From M. W. Daly’s Darfur’s Sorrow (p. 262):

General Muhammad Ahmad al-Dabi was sent to the region [Dar Masalit] in February 1999, ostensibly to restore order but in fact to put down Masalit resistance, which was now publicly referred to as treasonous complicity with the SPLA [Sudan People’s Liberation Army]. His personal militia, moved from Kordofan to southern Darfur, trained local Arabs for the government’s “popular defense forces” in the west. Since non-Arabs were not allowed to enlist, these became in effect another local militia, which the Masalit called janjawid, a term that eventually merged all the Arab militias, whether local or of Chadian, Libyan, or other origins, under one malevolent rubric. Thousands of Masalit were killed and tens of thousands put to flight.

In their book, Darfur: The Long Road to Disaster, Burr and Collins speak of this same period without mentioning al-Dabi by name (p. 287):

To compound the marginalization and humiliation of the zurug, new governors were appointed who were Arabs from the awlad al-bahar in Khartoum, or Arabs from Chad and not from the traditional families from Darfur. They even replaced the hereditary sultan of Dar Masalit and stripped the Masalit chiefs of their traditional authority which was unceremoniously handed to the Arab amirs giving them the power to seize Masalit land. When the Masalit protested, General Hassan Hamadein replaced the civilian governor, Mohamed Ahmad Fadl, and promptly placed their sultanate under military rule. He imprisoned and tortured prominent members of the community as Masalit drifted into a guerrilla war until January 1999 when government troops, helicopters, and Arab militias crushed the Masalit insurgents killing over 2,000 and displacing 100,000, 40,000 of whom fled to Chad.

Given the history of the Sudanese regime in general and General al-Dabi in particular, can anyone really be that surprised that he sees the situation in Homs as “nothing frightening”?

In the end, though, I suspect that it will be al-Dabi’s ties to Qatar that might be the most important factor as to what sort of results his observer mission brings back:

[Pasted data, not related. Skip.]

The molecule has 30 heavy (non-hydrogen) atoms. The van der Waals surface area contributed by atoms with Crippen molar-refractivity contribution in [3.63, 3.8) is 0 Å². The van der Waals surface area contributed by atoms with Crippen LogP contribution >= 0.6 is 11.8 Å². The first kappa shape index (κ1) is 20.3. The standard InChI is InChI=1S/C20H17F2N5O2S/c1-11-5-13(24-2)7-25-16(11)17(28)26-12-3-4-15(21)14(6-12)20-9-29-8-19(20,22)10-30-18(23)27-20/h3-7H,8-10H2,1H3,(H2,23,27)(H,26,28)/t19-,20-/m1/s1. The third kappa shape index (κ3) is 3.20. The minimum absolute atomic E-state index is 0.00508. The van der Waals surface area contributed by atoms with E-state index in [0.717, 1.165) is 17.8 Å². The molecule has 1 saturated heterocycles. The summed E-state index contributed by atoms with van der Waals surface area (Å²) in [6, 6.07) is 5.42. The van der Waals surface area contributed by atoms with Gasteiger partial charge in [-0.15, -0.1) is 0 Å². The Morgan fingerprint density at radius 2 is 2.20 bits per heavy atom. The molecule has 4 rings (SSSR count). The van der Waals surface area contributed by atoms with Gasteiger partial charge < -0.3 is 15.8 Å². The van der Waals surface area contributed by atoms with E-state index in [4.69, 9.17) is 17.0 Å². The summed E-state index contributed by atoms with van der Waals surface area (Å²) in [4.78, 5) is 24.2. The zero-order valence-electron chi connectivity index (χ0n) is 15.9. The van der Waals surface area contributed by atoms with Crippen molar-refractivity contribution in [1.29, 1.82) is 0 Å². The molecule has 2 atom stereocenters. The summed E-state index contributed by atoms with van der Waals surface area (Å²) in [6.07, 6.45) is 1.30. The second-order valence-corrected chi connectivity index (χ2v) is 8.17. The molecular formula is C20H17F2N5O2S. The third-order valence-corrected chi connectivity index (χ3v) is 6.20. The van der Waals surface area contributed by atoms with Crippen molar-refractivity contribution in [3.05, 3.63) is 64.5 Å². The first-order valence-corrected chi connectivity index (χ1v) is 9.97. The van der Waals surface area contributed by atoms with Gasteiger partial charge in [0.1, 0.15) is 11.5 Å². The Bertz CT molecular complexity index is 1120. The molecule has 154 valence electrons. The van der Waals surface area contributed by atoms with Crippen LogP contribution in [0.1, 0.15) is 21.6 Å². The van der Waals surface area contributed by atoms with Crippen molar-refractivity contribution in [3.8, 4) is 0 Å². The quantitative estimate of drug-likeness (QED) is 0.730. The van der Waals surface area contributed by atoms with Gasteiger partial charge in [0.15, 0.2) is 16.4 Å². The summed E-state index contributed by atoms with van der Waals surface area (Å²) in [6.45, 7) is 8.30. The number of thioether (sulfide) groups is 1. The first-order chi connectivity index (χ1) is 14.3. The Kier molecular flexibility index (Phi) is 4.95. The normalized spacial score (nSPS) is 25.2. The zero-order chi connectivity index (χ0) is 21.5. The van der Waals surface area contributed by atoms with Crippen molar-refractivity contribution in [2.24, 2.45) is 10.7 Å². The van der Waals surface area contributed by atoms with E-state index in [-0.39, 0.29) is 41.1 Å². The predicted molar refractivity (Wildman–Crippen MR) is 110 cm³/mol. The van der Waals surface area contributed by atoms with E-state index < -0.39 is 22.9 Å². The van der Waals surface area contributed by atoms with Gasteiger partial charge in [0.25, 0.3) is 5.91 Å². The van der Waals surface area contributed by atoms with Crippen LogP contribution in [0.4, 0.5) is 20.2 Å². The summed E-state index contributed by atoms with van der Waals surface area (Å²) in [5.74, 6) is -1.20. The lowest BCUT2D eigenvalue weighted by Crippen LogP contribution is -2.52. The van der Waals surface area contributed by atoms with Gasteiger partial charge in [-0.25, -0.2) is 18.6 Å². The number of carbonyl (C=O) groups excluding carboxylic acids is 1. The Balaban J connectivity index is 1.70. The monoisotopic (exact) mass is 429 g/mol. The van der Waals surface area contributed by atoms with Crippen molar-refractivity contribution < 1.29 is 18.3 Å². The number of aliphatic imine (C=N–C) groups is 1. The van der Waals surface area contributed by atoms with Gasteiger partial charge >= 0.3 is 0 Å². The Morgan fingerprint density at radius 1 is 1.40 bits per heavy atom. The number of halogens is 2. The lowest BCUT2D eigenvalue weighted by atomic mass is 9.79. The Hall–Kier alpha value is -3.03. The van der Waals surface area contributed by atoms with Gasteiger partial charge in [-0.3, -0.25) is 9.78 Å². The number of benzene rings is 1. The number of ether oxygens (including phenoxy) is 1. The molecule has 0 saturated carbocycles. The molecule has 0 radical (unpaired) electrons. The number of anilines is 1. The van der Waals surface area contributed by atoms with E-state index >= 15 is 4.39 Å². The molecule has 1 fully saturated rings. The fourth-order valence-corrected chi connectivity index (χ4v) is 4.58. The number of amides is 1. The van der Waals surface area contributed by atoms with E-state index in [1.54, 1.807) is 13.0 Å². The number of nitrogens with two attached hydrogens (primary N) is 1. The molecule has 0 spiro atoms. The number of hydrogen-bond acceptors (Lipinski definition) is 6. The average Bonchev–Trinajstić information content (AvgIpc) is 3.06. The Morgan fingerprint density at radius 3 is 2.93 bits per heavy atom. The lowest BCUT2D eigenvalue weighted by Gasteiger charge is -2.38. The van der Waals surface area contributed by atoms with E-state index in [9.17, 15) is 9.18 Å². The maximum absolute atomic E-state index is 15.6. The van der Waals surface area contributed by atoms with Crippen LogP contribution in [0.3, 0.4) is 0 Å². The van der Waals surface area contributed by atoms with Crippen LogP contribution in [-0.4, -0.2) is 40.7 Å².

Mr. Dabi, 63, has flown to Damascus to lead about 150 observers assessing whether Syria is ending a nine-month crackdown on protests, the first foreign intervention on the ground in unrest that the UN says has seen 5,000 people killed.

He became head of Sudan’s military intelligence in 1989, the day Mr. Bashir took power in a coup, and went on to head Sudan’s foreign spy agency and serve as deputy chief of staff for military operations from 1996-99.

He has held at least four positions related to Darfur , including coordinator between Khartoum and international peacekeepers sent in after rebels complaining of political and economic neglect took up arms in the remote western region.

He also served as Sudan’s ambassador from 1999-2004 in Qatar, the country which has taken the lead in shaping the Arab League’s unusually tough response to Syria.

Posted by: sean | December 22, 2011

Friedman on collaborating with Iraqis

Thomas “the ‘stache” Friedman in the Times yesterday:

Iraq was always a war of choice. As I never bought the argument that Saddam had nukes that had to be taken out, the decision to go to war stemmed, for me, from a different choice: Could we collaborate with the people of Iraq to change the political trajectory of this pivotal state in the heart of the Arab world and help tilt it and the region onto a democratizing track?

And here he is talking about what it looks like when we “collaborate with the people of Iraq” with Charlie Rose back in May of 2003:

What [Iraqis] needed to see was American boys, and girls, going house to house from Basra to Baghdad. Umm, and basically saying, “Which part of this sentence don’t you understand? You don’t think, you know, we care about our open society? You think this bubble fantasy, we’re just going to let it grow? Well: Suck. On. This.” Ok. That, Charlie, was what this war was about. We could have hit Saudi Arabia; it was part of that bubble. We could have hit Pakistan. We hit Iraq because we could. That’s the real truth.